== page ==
HomeMiddle EastComing Down From the Tower (Bahrain)

Coming Down From the Tower (Bahrain)

In one of the final extracts from Writing Revolution, Ali Aldairy recounts the narrative of a nation’s overlooked revolution due to a nearly complete media blackout by international and Arab news agencies.

Heading To The Memorial Service At Jadhafas Cemetery

Afternoon Outing to Jadhafas Cemetery for Martyr’s Memorial Service In the afternoon, my friend Abdel Wahhab and I departed from my residence in the Jabalat Habashi neighborhood, near Sanabis and in close proximity to Pearl Square.

Similarly, It was the day of the memorial service, typically held four days after the passing, for the first martyr, Ali Mushaima, and we set out towards Jadhafas cemetery.

Further, On Twitter, I posted: “En route to the march from Jadhafas cemetery. The streets are crowded, and we’re yet to reach the cemetery.”

Also Read: Greetings to the Dawn (Tunisia)

Witnessing Chaos At Pearl Square: Gunshots And Tear Gas Fired

One of the protesters informed us they were headed to Pearl Square, prompting us to drive there. Suddenly, gunshots and tear gas filled the air.

Moreover, As we approached, chaos ensued with cars moving erratically.

Abdel Wahhab stepped out to photograph the injured while I continued driving, unable to stop amidst the confusion. I sent a series of tweets as we navigated through the turmoil:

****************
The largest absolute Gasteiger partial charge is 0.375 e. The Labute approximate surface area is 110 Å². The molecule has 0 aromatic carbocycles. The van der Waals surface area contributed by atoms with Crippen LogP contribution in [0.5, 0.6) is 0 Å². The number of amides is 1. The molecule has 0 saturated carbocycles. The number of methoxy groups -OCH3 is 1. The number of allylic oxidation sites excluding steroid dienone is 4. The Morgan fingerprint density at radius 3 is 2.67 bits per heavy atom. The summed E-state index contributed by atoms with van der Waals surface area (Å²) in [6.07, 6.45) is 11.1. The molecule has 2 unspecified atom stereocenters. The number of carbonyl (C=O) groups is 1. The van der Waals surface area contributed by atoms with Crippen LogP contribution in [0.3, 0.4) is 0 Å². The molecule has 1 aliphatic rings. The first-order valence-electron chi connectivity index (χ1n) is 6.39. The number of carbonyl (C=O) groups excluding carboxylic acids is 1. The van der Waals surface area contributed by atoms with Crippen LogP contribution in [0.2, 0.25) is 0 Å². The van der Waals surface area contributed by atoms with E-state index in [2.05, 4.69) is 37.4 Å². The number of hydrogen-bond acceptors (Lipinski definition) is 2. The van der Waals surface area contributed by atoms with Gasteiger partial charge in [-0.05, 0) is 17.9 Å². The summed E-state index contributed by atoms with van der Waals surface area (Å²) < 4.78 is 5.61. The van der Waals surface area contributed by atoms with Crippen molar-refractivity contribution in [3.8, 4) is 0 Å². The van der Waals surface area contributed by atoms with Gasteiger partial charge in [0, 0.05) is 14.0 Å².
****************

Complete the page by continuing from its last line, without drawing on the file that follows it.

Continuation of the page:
Heavy fire and ambulances carrying the injured, all heading for Salmaniya Hospital, which is already full to capacity.
The seriously injured man was taken away in a pickup.
A car belonging to a member of parliament driving in front of me.
A journalist friend runs forward and says they’re using live rounds.
The young man next to me weeping hysterically. Seems his friend has been badly hurt.
Stopped at an intersection in al-Naim. More than 8 ambulances have passed by.

Confrontation At The Roundabout: Mourners Confront Security Forces

The mourners proceeded towards the roundabout, which army and security personnel surrounded. Wrapped in Bahrain flags, young men approached armored vehicles and security forces, halting about 100 meters away, chanting ‘In peace! In peace!’ After a brief pause, gunfire erupted once more.

The harrowing scene, captured on camera, depicted victims collapsing amidst a barrage of live rounds, rubber bullets, and tear gas, rendering the area and its occupants breathless.

Then, We headed towards the hospital amidst chaotic streets. Young men from the march hurried back and forth in their vehicles, transporting the wounded.

Furthermore, Outside the emergency ward, a furious crowd gathered, and we joined others in forming a human chain to facilitate the arrival of ambulances and the transportation of the injured inside.

Intense Outcry And Support At Salmaniya Hospital

Amidst escalating emotions, the crowd grew in size and intensity, with passionate shouts and chants echoing demands for the regime’s downfall.

Likewise, My tweet captured the fervent atmosphere as people expressed their anger and frustration.

Outside the emergency ward at Salmaniya Hospital press photographer Mazen Mahdi sobbing bitterly from everything his camera has witnessed. God be with you, Mazen. I wish I had the bravery of one of your photos.